pial surface—that is, the “top” of the gray matter, where adjacent banks of a sulcus are too close to one another to be resolved by MRI—by modeling its “bottom,” the boundary between the gray and white matter. The next stage in the software’s history kicked off in 1996. After completing a fellowship at UCSD, Dale joined the Martinos Center for Biomedical Imaging. Here, he continued a collaboration with Roger Tootell’s group, applying the code he had written in looking at the visual cortex with the nascent imaging technique functional MRI. Not long after, Bruce Fischl, a onetime software developer working in industry and a recent PhD graduate in Cognitive and Neural Systems, joined the group as a postdoctoral fellow. Dale and graduate student Arthur Liu were already successfully applying tools they had developed to generate surface models of the brain, but the manual approach they had devised was in some ways limited. “They were the only ones who knew how to use it,” Fischl says. “And it took maybe a week per brain.” Fischl set to work and, before long, had replaced all of the manual steps of the process with sophisticated algorithms, leading to significant improvements in how quickly the process could be completed. This was especially important for work in the Center, where there was already a considerable “backlog of brains.” Indeed, the surface reconstruction tool benefited a number of Martinos 62
researchers. Fischl recalls early work by Roger Tootell and Nouchine Hadjikhani mapping the visual processing architecture in the brain, research by Diana Rosas exploring the morphometry of the brain in Huntington’s disease, and studies of schizophrenia by Gina Kuperberg. Dale and Fischl also wanted to be able to share the tool with the wider neuroscience community. Initially, it was labor-intensive enough that it still would have been difficult for others to use. But as the software became more and more automated, it became more and more easy for others to apply it. Finally, Fischl says, “it worked well enough out of the box that we decided to just start giving it away.” The big reveal came in 1999, with a pair of papers in the journal NeuroImage and an official launch at that year’s Human Brain Mapping meeting in Germany—the latter made possible by the indomitable efforts of the Center’s Doug Greve and Thomas Witzel. The road to this point wasn’t always a smooth one, of course. Along the way the investigators encountered the occasional obstacle, the intermittent snag, that would put at risk the continued vitality of the project. Fischl points to one of these, in particular. In what may have been the greatest existential threat to the software, he says, the researchers couldn’t agree on a name for it. Dale suggested “B-Vis,” short for “Brain Visualization” but also a nod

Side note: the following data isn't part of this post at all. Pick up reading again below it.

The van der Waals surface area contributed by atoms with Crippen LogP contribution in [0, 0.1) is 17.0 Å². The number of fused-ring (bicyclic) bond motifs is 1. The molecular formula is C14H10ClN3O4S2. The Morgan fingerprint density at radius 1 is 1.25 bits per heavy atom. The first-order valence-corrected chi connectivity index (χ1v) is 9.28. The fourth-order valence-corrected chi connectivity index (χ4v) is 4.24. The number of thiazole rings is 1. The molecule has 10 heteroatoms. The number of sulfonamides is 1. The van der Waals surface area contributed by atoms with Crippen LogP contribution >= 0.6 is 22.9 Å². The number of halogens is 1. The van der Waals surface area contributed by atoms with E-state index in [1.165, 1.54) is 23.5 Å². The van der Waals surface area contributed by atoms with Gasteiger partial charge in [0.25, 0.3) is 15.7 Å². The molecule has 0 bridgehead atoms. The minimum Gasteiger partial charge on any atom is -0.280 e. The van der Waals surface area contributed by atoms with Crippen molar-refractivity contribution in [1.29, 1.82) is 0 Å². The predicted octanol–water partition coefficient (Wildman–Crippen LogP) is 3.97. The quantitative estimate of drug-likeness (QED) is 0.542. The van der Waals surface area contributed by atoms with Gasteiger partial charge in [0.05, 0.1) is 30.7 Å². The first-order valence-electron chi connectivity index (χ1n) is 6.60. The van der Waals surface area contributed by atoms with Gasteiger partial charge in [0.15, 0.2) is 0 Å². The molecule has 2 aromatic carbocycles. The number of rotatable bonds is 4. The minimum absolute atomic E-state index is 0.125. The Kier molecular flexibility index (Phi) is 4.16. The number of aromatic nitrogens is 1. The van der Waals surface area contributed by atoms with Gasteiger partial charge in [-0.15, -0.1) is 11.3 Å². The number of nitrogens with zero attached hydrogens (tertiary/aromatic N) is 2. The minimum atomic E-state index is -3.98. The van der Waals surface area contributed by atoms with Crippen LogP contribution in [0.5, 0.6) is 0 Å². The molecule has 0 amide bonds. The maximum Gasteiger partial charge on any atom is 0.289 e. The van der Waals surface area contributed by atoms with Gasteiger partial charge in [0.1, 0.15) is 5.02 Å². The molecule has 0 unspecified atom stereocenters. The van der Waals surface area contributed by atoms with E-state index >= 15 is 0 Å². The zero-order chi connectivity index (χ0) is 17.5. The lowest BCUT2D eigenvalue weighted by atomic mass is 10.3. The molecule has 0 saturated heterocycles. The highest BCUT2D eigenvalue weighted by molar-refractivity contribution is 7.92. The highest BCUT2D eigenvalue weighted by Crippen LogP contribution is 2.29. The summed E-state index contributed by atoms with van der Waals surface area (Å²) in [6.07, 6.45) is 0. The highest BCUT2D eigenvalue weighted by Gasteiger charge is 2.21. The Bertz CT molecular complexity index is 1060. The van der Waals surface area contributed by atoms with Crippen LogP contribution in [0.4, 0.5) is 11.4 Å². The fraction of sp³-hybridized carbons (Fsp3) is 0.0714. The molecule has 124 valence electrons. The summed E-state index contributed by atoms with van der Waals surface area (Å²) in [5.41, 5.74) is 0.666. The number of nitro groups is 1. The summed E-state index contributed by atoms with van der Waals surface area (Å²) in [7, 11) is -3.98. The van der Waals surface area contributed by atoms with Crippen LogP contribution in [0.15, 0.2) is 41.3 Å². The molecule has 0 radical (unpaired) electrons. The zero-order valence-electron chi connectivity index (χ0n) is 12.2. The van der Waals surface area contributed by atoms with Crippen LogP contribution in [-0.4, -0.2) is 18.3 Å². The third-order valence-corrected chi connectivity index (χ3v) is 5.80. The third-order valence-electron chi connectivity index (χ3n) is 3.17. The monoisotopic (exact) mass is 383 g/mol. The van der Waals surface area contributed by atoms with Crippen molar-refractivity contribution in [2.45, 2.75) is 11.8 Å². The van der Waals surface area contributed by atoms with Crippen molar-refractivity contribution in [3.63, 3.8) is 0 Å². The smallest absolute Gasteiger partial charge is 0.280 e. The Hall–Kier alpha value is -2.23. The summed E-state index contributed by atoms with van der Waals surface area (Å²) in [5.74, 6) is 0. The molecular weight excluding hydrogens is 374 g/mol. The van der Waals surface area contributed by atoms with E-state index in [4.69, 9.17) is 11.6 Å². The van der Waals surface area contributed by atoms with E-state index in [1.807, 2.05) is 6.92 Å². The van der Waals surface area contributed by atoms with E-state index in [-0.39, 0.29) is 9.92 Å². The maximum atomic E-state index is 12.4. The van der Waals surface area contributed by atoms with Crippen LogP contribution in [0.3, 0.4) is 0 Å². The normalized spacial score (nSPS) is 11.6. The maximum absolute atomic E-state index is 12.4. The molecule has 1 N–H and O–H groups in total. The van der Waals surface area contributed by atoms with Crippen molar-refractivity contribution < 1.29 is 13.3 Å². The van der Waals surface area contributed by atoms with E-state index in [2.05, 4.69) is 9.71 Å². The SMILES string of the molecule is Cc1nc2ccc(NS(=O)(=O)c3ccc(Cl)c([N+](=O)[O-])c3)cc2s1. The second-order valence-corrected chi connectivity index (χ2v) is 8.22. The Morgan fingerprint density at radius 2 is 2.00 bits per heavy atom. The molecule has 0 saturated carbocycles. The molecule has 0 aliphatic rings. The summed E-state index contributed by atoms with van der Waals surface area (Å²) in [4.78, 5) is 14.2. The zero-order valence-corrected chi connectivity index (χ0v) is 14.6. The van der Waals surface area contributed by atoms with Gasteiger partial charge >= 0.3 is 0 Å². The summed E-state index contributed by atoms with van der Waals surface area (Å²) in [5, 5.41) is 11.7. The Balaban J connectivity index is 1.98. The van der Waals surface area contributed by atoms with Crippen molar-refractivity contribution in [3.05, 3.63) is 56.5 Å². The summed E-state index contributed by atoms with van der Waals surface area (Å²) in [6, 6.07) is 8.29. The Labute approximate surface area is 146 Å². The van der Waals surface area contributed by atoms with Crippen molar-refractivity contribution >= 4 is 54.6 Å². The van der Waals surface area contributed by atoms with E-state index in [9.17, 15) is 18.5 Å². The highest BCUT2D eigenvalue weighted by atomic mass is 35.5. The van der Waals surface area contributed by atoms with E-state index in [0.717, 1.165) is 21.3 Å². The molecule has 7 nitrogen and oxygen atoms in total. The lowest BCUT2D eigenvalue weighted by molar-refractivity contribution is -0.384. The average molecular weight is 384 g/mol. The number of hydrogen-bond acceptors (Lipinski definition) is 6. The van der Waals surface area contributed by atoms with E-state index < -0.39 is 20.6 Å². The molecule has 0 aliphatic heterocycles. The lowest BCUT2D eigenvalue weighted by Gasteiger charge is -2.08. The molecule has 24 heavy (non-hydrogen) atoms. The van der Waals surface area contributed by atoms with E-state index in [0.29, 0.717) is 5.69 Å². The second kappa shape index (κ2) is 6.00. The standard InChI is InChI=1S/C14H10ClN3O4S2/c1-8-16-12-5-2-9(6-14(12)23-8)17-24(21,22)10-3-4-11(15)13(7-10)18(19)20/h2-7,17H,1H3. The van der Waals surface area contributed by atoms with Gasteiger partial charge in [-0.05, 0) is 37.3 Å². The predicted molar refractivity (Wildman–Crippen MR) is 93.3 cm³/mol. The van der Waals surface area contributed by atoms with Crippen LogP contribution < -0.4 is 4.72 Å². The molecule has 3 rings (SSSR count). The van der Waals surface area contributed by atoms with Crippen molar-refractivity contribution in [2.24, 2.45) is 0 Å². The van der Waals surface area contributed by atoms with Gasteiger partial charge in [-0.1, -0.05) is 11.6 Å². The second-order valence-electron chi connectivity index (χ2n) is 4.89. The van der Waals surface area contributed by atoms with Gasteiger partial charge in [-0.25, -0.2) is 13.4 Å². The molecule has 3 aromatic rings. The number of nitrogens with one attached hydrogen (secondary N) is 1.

Scenes from the 2017 FreeSurfer Symposium. Photos by Caroline Magnain
Below: Caroline Magnain, a researcher in the FreeSurfer group, combines her love of photography with her work performing microscopy of the brain, often superimposing one onto the other. This piece, “The Layers of the Hippocampus,” was a finalist in the 2019 Mass General Research Institute Image Contest.
to the crude yet often hilarious MTV cartoon Beavis and Butthead. This idea was “universally panned,” as was collaborator Marty Sereno’s characteristically esoteric contribution: “D,” a roundabout reference to the little-known “B,” a 1980s programming language developed by Bell Labs. Fischl himself, presumably joking, suggested they charge a premium for the software and call it ExorbitantSurfer. Finally, after considerable debate, they settled on the more pithy—and indeed more accurate—FreeSurfer. FreeSurfer was an immediate hit with the neuroscience community, and its popularity has exceeded all expectations in the years since. Today, it boasts 48,000 registered licenses, with users around the world applying
it to a host of basic science and clinical problems, including investigations of the brain during the aging process, studies of stroke patients and other clinical populations, and development of artificial intelligence and deep learning for biomedical imaging. At the same time, the FreeSurfer group at the Martinos Center—officially known as the Laboratory for Computational Neuroimaging and led by Fischl—has continued to make its mark. For the past two decades and counting, the group has extended and improved upon the software package in myriad ways and worked tirelessly to serve the ever-expanding FreeSurfer community.